That's a good question. Let me reiterate: If you have a recent edition of Windows installed, a firewall is already built in. It's called "Windows Defender" and it's good enough for most people's needs.

Lots of companies try to get you to buy their programs nowadays, either via e-mail (spam), the telephone or even face-to-face. You should listen to none of them; expensive Anti-Virus programs are not necessary; they are no better than other, cheaper/free alternatives. The one I recommend is Bitdefender.

You could also browse the websites of the excellent testing institute AV-TEST to find thorough tests of the best antivirus programs for various platforms.

If you want to configure your firewall under Windows XP - read this:

The main thing is the svchost.exe process, this is the process under which most system services are run. And most of users go for "allow all in/out for svchost.exe" rule, which is a bad decision.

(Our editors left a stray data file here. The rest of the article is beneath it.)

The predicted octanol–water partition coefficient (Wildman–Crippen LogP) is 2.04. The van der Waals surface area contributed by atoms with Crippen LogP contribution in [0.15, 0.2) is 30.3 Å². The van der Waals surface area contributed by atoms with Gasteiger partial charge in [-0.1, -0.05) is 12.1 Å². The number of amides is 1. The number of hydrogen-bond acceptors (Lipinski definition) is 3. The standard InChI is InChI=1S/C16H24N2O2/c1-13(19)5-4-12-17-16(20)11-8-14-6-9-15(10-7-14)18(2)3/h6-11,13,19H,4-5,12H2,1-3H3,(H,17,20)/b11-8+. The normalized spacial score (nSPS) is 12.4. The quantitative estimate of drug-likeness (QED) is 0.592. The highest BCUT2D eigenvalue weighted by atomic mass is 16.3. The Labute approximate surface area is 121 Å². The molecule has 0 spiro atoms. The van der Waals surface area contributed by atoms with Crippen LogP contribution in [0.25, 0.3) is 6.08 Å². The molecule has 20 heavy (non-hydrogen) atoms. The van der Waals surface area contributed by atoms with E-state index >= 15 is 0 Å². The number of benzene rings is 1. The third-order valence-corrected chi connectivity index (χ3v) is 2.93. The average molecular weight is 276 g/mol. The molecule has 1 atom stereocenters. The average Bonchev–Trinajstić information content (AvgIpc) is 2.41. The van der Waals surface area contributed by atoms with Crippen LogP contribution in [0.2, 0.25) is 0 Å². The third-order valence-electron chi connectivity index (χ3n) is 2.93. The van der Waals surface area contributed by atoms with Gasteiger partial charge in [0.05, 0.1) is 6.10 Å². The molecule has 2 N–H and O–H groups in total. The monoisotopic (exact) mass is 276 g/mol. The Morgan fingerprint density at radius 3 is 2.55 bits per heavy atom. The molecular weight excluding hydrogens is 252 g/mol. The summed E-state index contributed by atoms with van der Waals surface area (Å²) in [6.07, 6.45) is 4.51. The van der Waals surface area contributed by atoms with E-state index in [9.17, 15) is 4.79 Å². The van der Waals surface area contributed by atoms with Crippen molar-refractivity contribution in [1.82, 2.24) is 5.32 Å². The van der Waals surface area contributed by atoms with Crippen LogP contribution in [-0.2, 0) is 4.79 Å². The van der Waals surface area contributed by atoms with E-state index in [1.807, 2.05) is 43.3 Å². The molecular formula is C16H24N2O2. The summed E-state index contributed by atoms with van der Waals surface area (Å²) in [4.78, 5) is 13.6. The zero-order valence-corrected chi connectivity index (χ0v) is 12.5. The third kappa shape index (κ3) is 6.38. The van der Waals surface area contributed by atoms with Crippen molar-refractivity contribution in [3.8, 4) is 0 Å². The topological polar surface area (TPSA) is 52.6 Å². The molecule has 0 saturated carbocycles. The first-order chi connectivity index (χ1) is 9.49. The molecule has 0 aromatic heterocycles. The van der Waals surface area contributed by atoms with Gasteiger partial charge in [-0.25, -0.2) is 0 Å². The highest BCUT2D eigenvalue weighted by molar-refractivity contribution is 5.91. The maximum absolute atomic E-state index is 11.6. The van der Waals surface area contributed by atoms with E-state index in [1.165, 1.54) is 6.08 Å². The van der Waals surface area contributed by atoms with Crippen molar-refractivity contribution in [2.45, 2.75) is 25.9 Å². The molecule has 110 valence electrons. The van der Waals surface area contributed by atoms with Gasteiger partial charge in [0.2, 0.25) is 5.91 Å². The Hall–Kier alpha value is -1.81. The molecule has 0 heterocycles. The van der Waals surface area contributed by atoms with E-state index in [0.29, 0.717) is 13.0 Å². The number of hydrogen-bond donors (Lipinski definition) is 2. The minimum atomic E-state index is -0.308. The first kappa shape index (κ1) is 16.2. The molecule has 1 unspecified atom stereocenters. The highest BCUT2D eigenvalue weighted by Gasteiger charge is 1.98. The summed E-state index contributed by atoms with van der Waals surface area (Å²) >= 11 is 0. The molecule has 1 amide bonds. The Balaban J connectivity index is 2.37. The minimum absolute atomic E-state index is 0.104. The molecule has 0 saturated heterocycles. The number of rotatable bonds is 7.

Here is what needs to be allowed for svchost.exe:

- DNS Requests:
Outgoing TCP and UDP on port 53 to your DNS provider

- DHCP Requests: (skip this if you have static IP)
Both UDP on ports 67,68 to your DHCP provider.

- Help Web Access: (skip if are not using Windows help)
Outgoing TCP on ports 80, 443

- Time Synchronization:
Outgoing UDP on port 123 to time.windows.com, time.nist.gov

All other attempts can mostly be blocked.

NB! Make sure that the process' executable name is svchost.exe, not scvhost.exe, schost.exe etc.. Also make sure that this executable is located in windows/system32, and not in windows/system or windows/ and so on.
Last edited by Kalah on Mar 20 2019, 13:30, edited 1 time in total.